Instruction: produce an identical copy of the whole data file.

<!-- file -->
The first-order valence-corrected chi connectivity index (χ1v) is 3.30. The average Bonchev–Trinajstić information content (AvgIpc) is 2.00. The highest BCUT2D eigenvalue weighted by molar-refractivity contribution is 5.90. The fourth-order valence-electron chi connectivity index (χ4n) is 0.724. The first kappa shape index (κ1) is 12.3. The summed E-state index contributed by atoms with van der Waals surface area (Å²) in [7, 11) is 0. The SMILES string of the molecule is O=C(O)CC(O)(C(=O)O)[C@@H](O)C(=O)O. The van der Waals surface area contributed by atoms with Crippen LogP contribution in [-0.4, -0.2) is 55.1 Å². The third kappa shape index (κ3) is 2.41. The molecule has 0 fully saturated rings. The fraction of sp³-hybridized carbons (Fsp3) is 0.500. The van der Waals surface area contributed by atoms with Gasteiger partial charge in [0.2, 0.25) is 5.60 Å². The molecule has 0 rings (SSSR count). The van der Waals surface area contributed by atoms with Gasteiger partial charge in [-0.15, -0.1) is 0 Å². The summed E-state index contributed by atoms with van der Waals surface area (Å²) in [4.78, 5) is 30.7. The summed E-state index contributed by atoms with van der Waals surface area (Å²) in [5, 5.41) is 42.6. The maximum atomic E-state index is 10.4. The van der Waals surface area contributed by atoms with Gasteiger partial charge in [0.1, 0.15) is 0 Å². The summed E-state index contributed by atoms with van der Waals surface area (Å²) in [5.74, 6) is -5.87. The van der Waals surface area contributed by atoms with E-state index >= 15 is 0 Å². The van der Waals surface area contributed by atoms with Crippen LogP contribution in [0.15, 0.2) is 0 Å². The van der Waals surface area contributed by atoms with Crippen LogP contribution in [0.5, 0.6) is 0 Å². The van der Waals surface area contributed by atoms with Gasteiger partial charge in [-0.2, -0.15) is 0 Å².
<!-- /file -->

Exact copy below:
The first-order valence-corrected chi connectivity index (χ1v) is 3.30. The average Bonchev–Trinajstić information content (AvgIpc) is 2.00. The highest BCUT2D eigenvalue weighted by molar-refractivity contribution is 5.90. The fourth-order valence-electron chi connectivity index (χ4n) is 0.724. The first kappa shape index (κ1) is 12.3. The summed E-state index contributed by atoms with van der Waals surface area (Å²) in [7, 11) is 0. The SMILES string of the molecule is O=C(O)CC(O)(C(=O)O)[C@@H](O)C(=O)O. The van der Waals surface area contributed by atoms with Crippen LogP contribution in [-0.4, -0.2) is 55.1 Å². The third kappa shape index (κ3) is 2.41. The molecule has 0 fully saturated rings. The fraction of sp³-hybridized carbons (Fsp3) is 0.500. The van der Waals surface area contributed by atoms with Gasteiger partial charge in [0.2, 0.25) is 5.60 Å². The molecule has 0 rings (SSSR count). The van der Waals surface area contributed by atoms with Gasteiger partial charge in [-0.15, -0.1) is 0 Å². The summed E-state index contributed by atoms with van der Waals surface area (Å²) in [4.78, 5) is 30.7. The summed E-state index contributed by atoms with van der Waals surface area (Å²) in [5, 5.41) is 42.6. The maximum atomic E-state index is 10.4. The van der Waals surface area contributed by atoms with Gasteiger partial charge in [0.1, 0.15) is 0 Å². The summed E-state index contributed by atoms with van der Waals surface area (Å²) in [5.74, 6) is -5.87. The van der Waals surface area contributed by atoms with E-state index >= 15 is 0 Å². The van der Waals surface area contributed by atoms with Crippen LogP contribution in [0.15, 0.2) is 0 Å². The van der Waals surface area contributed by atoms with Crippen LogP contribution in [0.5, 0.6) is 0 Å². The van der Waals surface area contributed by atoms with Gasteiger partial charge in [-0.2, -0.15) is 0 Å².